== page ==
We would like to thank Lia Jenson-Abbott for this insightful article on Florence Price. Want to learn more about Florence Price? The winter issue of Piano Inspires Kids will explore her life, music, and work. Our first batch just shipped, but there is still time to receive a copy by subscribing today.
1. At age 18, Florence Price graduated from the New England Conservatory of Music with two degrees: Teachers Diploma in Piano and Soloists Diploma in Organ.1
It is extremely difficult to earn a single music degree at a major conservatory. Students who pursue double degrees have an even more ambitious workload to undertake, thus, it is rare for students to pursue two degrees simultaneously. That Florence Price achieved two degrees concurrently in three years is nothing short of astonishing and further underscores her work ethic and her abilities.
2. While we know about her classical compositions, many may be surprised to learn that Florence Price also composed popular music for radio commercials and theater under the pen name, “VeeJay.”3
When Florence Price arrived in Chicago, she devoted more time to composition. As a composer, Price was ultimately trying to support her family as well as to write music which would find a larger performing base for her music. Clearly, Price felt the financial need to work in the popular music industry along with the Classical art music realm. While this music has not been given as much scholarly critical consideration to date, it would certainly be interesting to study these works to help complete the history of her amazing compositional output.
3. In 1933, Price was invited to conduct the orchestra while her former student, Margaret Bonds, played her Piano Concerto in One Movement at the Century of Progress Exhibition.5
Florence Price was a gifted composer, but also a gifted and dedicated teacher. Her student Margaret Bonds, herself a tremendous musical talent both as a pianist and as a composer, had a close relationship with Price and was instrumental in helping to disseminate Price’s music.
4. In the spring of 1941, Florence Price moved to the Abraham Lincoln Center, where she taught close to one hundred piano students.6
While Price taught so many students due to economic necessity, the physical and mental energy needed to sustain this kind of teaching underscores a certain aspect of Price’s nature, notably her drive to have a career in music. From this evidence, one can conclude that Price obviously worked tirelessly to serve her students, her family, and her career. Given the obstacles she faced, her achievements become that much more historically exemplary.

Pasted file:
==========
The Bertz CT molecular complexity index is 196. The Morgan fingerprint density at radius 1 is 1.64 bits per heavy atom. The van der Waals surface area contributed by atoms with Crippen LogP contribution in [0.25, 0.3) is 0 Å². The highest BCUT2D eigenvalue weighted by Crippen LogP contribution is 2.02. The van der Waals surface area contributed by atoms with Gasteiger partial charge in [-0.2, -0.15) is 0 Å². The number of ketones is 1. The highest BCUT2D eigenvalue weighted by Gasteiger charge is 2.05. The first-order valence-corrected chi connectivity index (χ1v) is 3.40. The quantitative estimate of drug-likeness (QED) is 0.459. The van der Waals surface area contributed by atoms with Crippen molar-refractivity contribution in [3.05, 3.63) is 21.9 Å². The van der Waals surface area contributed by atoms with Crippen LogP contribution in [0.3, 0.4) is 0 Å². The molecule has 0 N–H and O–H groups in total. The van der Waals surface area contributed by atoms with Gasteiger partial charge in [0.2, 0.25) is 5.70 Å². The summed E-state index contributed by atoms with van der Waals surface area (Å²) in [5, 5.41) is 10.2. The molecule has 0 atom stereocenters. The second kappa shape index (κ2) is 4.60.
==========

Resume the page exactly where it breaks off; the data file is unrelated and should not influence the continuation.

5. In 2021, after learning about Florence Price, the students at Kaufman Music Center in New York City, were inspired to write a children’s book about Florence Price.
Over recent years, Price’s music has finally received the critical reception it has always deserved. For children to be so intrigued and genuinely compassionate about telling the story of an overlooked musical role model might underscore Price’s legacy in the most genuine and most resonant means possible. Price was a lifelong educator, with a great deal of her compositions devoted to teaching music. It is a fitting tribute to this dedicated teacher, composer, and performer, to have a new generation of children become her voice.
The book is called Who is Florence Price? Young Musicians Tell the Story of a Girl and Her Music. It was written and illustrated by the middle school students at Special Music School. It is available for purchase on Amazon.
Other resources you might enjoy
- DISCOVERY POST: 5 Things You Might Not Know About Dianne Goolkasian Rahbee, by Leonidas Lagrimas
- PIANO MAGAZINE ARTICLE: Sounding Florence Price for a New Century, by Samantha Ege
- PIANO MAGAZINE ARTICLE: Reclaiming an Alternative History: New Piano Music of Florence Price, by Asher Armstrong
- WEBINAR ARCHIVE: Florence Price: Sonata in E Minor, featuring Nicholas Phillips
- REPERTOIRE VIDEO: Price: Down a Southern Lane, by Lia Jenson-Abbott
- REPERTOIRE VIDEO: Price: Little Melody in E-flat, by Cole Berger
- COURSE: Unsung Heroes in Piano Pedagogy: 20 Pieces by Black Composers to Use in Your Studio Now
- Use our search feature to discover more!
Not yet a subscriber? Join for only $7.99/mo or $36/yr
- Brown, Rae Linda, Guthrie P. Ramsey, and Carlene J. Brown. The Heart of a Woman: The Life and Music of Florence B. Price, 53. University of Illinois Press, 2020.
- Ibid, 90.
- Ibid, 157.
- Ibid, 201-202.